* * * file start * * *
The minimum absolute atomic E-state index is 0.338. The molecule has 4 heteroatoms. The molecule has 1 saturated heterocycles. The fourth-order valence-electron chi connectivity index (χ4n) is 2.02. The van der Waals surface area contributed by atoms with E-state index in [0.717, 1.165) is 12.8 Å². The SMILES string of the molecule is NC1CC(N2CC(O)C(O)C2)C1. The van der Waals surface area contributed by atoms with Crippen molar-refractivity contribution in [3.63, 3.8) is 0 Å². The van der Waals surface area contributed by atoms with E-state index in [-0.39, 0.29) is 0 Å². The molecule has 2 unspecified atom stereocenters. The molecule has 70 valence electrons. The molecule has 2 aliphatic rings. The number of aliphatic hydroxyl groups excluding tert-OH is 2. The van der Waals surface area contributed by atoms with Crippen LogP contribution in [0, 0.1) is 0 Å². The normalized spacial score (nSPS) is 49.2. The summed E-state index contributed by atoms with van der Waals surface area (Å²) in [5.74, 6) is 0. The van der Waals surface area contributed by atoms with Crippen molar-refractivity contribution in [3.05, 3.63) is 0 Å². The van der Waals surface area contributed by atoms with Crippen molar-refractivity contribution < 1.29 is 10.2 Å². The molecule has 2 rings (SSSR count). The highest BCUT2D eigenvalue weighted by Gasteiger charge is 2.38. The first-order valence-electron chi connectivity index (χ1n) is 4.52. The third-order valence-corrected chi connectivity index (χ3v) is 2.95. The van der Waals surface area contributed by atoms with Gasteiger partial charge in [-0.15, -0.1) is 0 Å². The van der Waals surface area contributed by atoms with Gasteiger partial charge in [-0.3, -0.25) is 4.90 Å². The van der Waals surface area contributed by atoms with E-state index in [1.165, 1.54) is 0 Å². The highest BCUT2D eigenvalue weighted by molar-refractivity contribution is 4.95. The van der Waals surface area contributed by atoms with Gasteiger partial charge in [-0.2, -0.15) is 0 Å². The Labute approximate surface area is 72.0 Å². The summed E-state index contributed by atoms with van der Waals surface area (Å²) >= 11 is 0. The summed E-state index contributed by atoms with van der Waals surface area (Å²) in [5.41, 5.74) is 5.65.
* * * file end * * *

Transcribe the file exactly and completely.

The minimum absolute atomic E-state index is 0.338. The molecule has 4 heteroatoms. The molecule has 1 saturated heterocycles. The fourth-order valence-electron chi connectivity index (χ4n) is 2.02. The van der Waals surface area contributed by atoms with E-state index in [0.717, 1.165) is 12.8 Å². The SMILES string of the molecule is NC1CC(N2CC(O)C(O)C2)C1. The van der Waals surface area contributed by atoms with Crippen molar-refractivity contribution in [3.63, 3.8) is 0 Å². The van der Waals surface area contributed by atoms with E-state index in [-0.39, 0.29) is 0 Å². The molecule has 2 unspecified atom stereocenters. The molecule has 70 valence electrons. The molecule has 2 aliphatic rings. The number of aliphatic hydroxyl groups excluding tert-OH is 2. The van der Waals surface area contributed by atoms with Crippen LogP contribution in [0, 0.1) is 0 Å². The normalized spacial score (nSPS) is 49.2. The summed E-state index contributed by atoms with van der Waals surface area (Å²) in [5.74, 6) is 0. The van der Waals surface area contributed by atoms with Crippen molar-refractivity contribution in [3.05, 3.63) is 0 Å². The van der Waals surface area contributed by atoms with Crippen molar-refractivity contribution < 1.29 is 10.2 Å². The molecule has 2 rings (SSSR count). The highest BCUT2D eigenvalue weighted by Gasteiger charge is 2.38. The first-order valence-electron chi connectivity index (χ1n) is 4.52. The third-order valence-corrected chi connectivity index (χ3v) is 2.95. The van der Waals surface area contributed by atoms with Gasteiger partial charge in [-0.15, -0.1) is 0 Å². The van der Waals surface area contributed by atoms with Gasteiger partial charge in [-0.3, -0.25) is 4.90 Å². The van der Waals surface area contributed by atoms with E-state index in [1.165, 1.54) is 0 Å². The highest BCUT2D eigenvalue weighted by molar-refractivity contribution is 4.95. The van der Waals surface area contributed by atoms with Gasteiger partial charge in [-0.2, -0.15) is 0 Å². The Labute approximate surface area is 72.0 Å². The summed E-state index contributed by atoms with van der Waals surface area (Å²) >= 11 is 0. The summed E-state index contributed by atoms with van der Waals surface area (Å²) in [5.41, 5.74) is 5.65.